CURATOR Sarah Farrar OTHER VENUES Dunedin Public Art Gallery, 19 May–15 July 2007 PUBLICATION essay Sarah Farrah
Finnish artist Salla Tykkä's short films employ narrative devices, but are ambiguous, melding dream-like sequences with naturalistic detail. Seemingly straightforward situations and encounters are invested with intrigue and mystery. Cave and Zoo contains four short films: the trilogy of Lasso (2000), Thriller (2001), and Cave (2003), plus her new film, Zoo (2006).
In Lasso, a young girl, out for a jog, arrives outside a suburban house. Finding the front door locked, she moves to the back of the house. Peering through the slats of a venetian blind, she is mesmerised by a bare-chested man performing with a lasso. In Thriller—set in a remote woodland in late autumn—a girl locks herself in her bedroom and dreams dark thoughts before running through an empty, darkening forest. Cave finds another woman, in white, compelled to investigate questionable drilling in a deep ice cave.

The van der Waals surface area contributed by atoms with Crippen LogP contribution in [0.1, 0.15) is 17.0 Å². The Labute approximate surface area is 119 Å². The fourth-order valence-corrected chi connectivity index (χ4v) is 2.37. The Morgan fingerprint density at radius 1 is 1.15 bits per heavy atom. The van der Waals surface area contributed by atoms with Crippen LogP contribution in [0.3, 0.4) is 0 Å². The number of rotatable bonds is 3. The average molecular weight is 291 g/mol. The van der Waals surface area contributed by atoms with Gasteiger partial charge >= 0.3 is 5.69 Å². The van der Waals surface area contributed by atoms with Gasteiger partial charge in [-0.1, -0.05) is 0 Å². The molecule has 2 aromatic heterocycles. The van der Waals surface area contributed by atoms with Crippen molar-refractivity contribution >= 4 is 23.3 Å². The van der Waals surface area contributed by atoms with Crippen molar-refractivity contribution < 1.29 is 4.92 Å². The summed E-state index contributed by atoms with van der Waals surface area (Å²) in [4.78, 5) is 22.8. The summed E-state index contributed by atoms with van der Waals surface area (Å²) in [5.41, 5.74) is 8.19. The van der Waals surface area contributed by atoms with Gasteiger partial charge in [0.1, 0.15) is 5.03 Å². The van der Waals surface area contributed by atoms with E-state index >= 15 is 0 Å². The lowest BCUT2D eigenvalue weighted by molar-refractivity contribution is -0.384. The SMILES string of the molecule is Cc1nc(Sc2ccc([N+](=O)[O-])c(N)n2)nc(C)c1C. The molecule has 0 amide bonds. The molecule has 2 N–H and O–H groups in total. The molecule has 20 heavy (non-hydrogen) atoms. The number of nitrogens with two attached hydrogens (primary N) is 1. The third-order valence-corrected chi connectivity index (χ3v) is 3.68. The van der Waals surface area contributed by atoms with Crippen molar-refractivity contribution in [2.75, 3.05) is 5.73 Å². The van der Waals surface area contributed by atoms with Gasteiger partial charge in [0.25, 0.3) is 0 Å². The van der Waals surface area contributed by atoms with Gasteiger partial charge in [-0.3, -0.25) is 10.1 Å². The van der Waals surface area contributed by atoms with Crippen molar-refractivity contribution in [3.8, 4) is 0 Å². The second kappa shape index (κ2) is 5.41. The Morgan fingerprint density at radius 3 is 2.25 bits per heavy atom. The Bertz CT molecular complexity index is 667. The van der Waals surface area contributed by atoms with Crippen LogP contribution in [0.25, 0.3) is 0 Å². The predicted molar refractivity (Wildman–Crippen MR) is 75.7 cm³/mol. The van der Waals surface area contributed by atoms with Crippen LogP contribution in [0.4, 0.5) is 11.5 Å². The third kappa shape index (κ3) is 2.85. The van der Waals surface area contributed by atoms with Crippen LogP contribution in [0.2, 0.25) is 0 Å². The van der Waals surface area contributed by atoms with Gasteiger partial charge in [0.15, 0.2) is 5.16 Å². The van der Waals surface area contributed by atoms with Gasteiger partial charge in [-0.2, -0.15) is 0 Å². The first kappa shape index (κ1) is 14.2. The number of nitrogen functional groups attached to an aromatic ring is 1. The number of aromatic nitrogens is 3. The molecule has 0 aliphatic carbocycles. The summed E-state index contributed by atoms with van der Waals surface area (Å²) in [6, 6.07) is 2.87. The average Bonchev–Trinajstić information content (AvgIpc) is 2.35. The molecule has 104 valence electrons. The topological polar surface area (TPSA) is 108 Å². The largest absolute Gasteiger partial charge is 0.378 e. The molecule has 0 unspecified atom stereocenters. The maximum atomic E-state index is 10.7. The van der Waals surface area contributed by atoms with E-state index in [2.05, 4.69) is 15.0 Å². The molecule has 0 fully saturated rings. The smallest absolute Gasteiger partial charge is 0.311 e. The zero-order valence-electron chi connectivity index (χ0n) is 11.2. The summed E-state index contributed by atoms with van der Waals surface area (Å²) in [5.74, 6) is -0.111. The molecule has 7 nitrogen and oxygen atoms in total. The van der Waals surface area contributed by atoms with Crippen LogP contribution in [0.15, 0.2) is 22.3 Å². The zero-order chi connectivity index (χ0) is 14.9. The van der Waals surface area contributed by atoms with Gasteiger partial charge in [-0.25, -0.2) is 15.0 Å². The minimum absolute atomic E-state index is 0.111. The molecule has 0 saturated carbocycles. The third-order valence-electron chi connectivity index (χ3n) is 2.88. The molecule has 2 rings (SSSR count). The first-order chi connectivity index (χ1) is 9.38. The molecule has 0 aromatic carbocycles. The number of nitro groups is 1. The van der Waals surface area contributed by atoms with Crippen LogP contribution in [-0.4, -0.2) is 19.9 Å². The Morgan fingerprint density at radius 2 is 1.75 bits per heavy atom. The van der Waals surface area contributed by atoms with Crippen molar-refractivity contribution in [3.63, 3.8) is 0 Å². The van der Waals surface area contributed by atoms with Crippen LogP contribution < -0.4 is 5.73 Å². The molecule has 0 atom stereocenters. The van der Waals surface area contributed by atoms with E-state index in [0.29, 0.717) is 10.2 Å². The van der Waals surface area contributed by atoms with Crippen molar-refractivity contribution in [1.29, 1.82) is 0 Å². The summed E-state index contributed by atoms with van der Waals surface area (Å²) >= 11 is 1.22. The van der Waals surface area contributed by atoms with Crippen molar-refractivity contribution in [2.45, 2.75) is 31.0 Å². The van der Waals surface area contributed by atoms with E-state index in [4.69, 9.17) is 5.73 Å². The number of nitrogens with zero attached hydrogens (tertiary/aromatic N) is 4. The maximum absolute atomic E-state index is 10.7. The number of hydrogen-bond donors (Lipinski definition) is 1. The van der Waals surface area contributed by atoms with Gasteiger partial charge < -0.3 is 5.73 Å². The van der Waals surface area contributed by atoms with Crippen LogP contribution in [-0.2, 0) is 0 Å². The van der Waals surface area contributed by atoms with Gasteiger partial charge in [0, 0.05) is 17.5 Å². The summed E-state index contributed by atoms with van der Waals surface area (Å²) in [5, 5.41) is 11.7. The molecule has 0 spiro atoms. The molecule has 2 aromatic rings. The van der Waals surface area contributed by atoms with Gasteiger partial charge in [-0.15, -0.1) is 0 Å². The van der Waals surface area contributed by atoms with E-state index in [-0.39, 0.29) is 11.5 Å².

Zoo follows a neatly suited woman exploring animal enclosures at a zoo, camera in hand, photographing enclosures randomly. This footage is punctuated by scenes of a frenzied, violent underwater rugby game.
Asked why she’s attracted to the moving image, Tykkä explains: ‘For me the attraction is that I think this could be real life. I have wondered about the way people see their lives. If you close your eyes and then use your memory it’s like a film—the image enters and is projected in the back of your brain. I think there’s something that is inside you, built in already, innate—it’s connected to memory—that’s why I use film.’